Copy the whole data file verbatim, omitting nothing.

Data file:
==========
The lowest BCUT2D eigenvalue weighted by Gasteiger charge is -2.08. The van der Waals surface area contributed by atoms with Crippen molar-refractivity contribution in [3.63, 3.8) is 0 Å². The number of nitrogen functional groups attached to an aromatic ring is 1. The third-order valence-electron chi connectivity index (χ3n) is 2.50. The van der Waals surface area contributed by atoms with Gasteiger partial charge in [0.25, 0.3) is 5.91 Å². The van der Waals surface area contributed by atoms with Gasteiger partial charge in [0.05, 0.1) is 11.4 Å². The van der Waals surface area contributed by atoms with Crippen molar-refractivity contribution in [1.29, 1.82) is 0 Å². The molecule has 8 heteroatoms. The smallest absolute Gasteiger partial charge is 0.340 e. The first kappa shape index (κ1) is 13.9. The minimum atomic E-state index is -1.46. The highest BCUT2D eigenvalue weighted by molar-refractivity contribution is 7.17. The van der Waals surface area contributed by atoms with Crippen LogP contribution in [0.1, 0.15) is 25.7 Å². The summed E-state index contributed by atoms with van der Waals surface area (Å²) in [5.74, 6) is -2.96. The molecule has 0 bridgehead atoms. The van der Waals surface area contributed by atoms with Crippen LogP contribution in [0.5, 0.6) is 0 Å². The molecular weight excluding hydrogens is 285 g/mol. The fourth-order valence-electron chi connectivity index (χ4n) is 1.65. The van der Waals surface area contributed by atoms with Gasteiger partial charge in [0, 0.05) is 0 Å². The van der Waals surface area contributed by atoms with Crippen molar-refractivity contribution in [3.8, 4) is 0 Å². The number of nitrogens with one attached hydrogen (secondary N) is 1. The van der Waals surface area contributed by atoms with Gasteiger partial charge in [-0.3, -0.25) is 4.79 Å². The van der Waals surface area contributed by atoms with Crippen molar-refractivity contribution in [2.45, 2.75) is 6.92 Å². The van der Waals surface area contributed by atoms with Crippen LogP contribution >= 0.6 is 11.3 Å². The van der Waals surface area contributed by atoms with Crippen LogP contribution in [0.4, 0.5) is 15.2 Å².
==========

The lowest BCUT2D eigenvalue weighted by Gasteiger charge is -2.08. The van der Waals surface area contributed by atoms with Crippen molar-refractivity contribution in [3.63, 3.8) is 0 Å². The number of nitrogen functional groups attached to an aromatic ring is 1. The third-order valence-electron chi connectivity index (χ3n) is 2.50. The van der Waals surface area contributed by atoms with Gasteiger partial charge in [0.25, 0.3) is 5.91 Å². The van der Waals surface area contributed by atoms with Gasteiger partial charge in [0.05, 0.1) is 11.4 Å². The van der Waals surface area contributed by atoms with Crippen molar-refractivity contribution in [1.29, 1.82) is 0 Å². The molecule has 8 heteroatoms. The smallest absolute Gasteiger partial charge is 0.340 e. The first kappa shape index (κ1) is 13.9. The minimum atomic E-state index is -1.46. The highest BCUT2D eigenvalue weighted by molar-refractivity contribution is 7.17. The van der Waals surface area contributed by atoms with Crippen LogP contribution in [0.1, 0.15) is 25.7 Å². The summed E-state index contributed by atoms with van der Waals surface area (Å²) in [5.74, 6) is -2.96. The molecule has 0 bridgehead atoms. The van der Waals surface area contributed by atoms with Crippen LogP contribution in [0.5, 0.6) is 0 Å². The molecular weight excluding hydrogens is 285 g/mol. The fourth-order valence-electron chi connectivity index (χ4n) is 1.65. The van der Waals surface area contributed by atoms with Gasteiger partial charge in [0, 0.05) is 0 Å². The van der Waals surface area contributed by atoms with Crippen molar-refractivity contribution in [3.8, 4) is 0 Å². The number of nitrogens with one attached hydrogen (secondary N) is 1. The van der Waals surface area contributed by atoms with Gasteiger partial charge in [-0.3, -0.25) is 4.79 Å². The van der Waals surface area contributed by atoms with Crippen molar-refractivity contribution in [2.45, 2.75) is 6.92 Å². The van der Waals surface area contributed by atoms with Crippen LogP contribution >= 0.6 is 11.3 Å². The van der Waals surface area contributed by atoms with Crippen LogP contribution in [0.4, 0.5) is 15.2 Å².